When I juggle my 90 pound dog, Steve, phone, keys, and sometimes a coffee, I often forget to start my run. A buzz on my wrist let me know when the Galaxy Watch 4 detected my path and started tracking me from the moment I left my apartment, which started me in 5 to 10 minutes depending on how long I moved.

The auto-pause function was also useful during my walk. The haptics let me know when my walk is paused and resumed to meet my dog’s need to say hello to every passerby and to stiffen every tree. His mannerisms made me cover an average of nearly 30 minutes on my Apple Watch, while on the Galaxy Watch 4 I recorded a 22-minute mile most of the times I walked Steve.

Samsung Galaxy Watch 4: Yoga

I don’t always follow my yoga workouts, especially when I use the time to disconnect devices. But as I improve my yoga practice, I am learning that technology can help me understand my body better. Even though I felt my calorie count back up, I found that my heart rate was updating faster than on the Samsung Galaxy Watch 3.

If you have a workout that keeps your heart rate in a shorter range than, say, cardio, it is helpful to do frequent refresher courses to see the immediate effect certain poses have on my exertion. And if you want to monitor your heart rate zones in general, you can see them during each workout by scrolling to the bottom of the fitness tracking interface.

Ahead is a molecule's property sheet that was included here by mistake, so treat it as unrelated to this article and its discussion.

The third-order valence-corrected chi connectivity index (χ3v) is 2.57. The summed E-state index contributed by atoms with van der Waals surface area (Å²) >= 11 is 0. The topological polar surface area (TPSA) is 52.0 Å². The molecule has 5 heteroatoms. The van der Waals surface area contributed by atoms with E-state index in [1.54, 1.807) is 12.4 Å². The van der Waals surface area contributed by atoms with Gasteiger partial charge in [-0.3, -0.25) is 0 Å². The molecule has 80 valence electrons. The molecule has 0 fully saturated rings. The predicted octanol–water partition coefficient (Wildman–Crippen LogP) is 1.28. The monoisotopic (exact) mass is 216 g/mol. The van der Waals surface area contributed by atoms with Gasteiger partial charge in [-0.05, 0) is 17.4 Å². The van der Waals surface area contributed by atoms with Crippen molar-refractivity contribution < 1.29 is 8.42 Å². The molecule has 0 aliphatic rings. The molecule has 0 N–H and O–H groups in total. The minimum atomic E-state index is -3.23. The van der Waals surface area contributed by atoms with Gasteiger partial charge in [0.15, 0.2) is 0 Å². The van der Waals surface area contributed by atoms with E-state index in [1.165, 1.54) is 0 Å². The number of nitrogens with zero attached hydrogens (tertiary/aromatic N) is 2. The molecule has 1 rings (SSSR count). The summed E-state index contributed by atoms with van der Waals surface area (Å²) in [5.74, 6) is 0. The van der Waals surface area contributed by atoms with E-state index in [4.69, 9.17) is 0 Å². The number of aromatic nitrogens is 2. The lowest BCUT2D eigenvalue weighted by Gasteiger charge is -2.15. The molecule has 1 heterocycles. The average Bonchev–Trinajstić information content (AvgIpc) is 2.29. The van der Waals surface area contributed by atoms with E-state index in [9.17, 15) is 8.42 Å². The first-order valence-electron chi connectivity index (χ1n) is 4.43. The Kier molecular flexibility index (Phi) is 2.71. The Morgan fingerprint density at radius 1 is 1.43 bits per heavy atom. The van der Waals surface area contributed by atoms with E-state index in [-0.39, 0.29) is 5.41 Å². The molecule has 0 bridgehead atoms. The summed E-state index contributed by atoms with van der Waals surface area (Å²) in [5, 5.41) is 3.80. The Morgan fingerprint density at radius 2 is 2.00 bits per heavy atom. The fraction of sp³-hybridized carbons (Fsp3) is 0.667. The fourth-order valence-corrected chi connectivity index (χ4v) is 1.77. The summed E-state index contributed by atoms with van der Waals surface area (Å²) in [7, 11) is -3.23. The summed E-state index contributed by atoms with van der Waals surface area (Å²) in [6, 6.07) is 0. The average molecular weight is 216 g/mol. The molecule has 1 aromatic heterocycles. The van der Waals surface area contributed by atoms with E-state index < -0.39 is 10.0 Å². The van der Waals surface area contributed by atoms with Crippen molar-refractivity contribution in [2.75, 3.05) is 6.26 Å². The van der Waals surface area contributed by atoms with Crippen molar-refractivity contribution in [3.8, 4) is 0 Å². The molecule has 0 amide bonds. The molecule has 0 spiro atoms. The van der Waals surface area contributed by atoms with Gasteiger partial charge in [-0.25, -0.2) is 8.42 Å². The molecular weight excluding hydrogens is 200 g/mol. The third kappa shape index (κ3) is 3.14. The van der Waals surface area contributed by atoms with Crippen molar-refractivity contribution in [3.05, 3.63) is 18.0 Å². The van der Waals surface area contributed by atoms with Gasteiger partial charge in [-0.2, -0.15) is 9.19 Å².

Is the Galaxy Watch 4 my new everyday fitness tracker?

The Galaxy Watch 4 is an impressive training partner. But after my week of training, I have mixed feelings about using it as my daily activity tracker. While I appreciate the sharp heart rate readings and would like to see the auto-pause / auto-play feature on more smartwatches, there’s a main reason I would go for one of the best Fitbits or best sports watches instead: battery life.

The battery life of the Galaxy Watch 4 is not keeping up with my activity level and my use of GPS on my daily walks (I average 11 miles per day). I could last 24 hours at most, but found the endurance inconsistent. The last thing I want is to prepare for a workout only to see that my smartwatch is in dire need of juice. And it happened one time too many times in my experience with the Galaxy Watch 4.